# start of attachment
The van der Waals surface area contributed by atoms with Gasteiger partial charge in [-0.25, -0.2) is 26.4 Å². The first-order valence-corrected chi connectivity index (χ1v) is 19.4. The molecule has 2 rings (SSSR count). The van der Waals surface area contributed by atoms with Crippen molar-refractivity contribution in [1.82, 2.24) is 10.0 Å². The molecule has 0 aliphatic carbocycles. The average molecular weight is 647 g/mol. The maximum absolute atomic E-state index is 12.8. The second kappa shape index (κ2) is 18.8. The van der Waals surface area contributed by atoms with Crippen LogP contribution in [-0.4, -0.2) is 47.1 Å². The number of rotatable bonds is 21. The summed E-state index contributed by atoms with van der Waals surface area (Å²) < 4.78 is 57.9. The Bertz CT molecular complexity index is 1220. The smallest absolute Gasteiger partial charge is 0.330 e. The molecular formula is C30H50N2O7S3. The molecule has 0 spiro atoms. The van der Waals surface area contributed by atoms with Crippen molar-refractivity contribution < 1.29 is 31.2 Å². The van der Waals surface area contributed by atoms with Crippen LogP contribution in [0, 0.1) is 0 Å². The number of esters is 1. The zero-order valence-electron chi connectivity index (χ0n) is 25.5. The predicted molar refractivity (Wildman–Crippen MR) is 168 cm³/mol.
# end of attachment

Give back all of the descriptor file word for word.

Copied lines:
The van der Waals surface area contributed by atoms with Gasteiger partial charge in [-0.25, -0.2) is 26.4 Å². The first-order valence-corrected chi connectivity index (χ1v) is 19.4. The molecule has 2 rings (SSSR count). The van der Waals surface area contributed by atoms with Crippen molar-refractivity contribution in [1.82, 2.24) is 10.0 Å². The molecule has 0 aliphatic carbocycles. The average molecular weight is 647 g/mol. The maximum absolute atomic E-state index is 12.8. The second kappa shape index (κ2) is 18.8. The van der Waals surface area contributed by atoms with Crippen LogP contribution in [-0.4, -0.2) is 47.1 Å². The number of rotatable bonds is 21. The summed E-state index contributed by atoms with van der Waals surface area (Å²) < 4.78 is 57.9. The Bertz CT molecular complexity index is 1220. The smallest absolute Gasteiger partial charge is 0.330 e. The molecular formula is C30H50N2O7S3. The molecule has 0 spiro atoms. The van der Waals surface area contributed by atoms with Crippen molar-refractivity contribution < 1.29 is 31.2 Å². The van der Waals surface area contributed by atoms with Crippen LogP contribution in [0, 0.1) is 0 Å². The number of esters is 1. The zero-order valence-electron chi connectivity index (χ0n) is 25.5. The predicted molar refractivity (Wildman–Crippen MR) is 168 cm³/mol.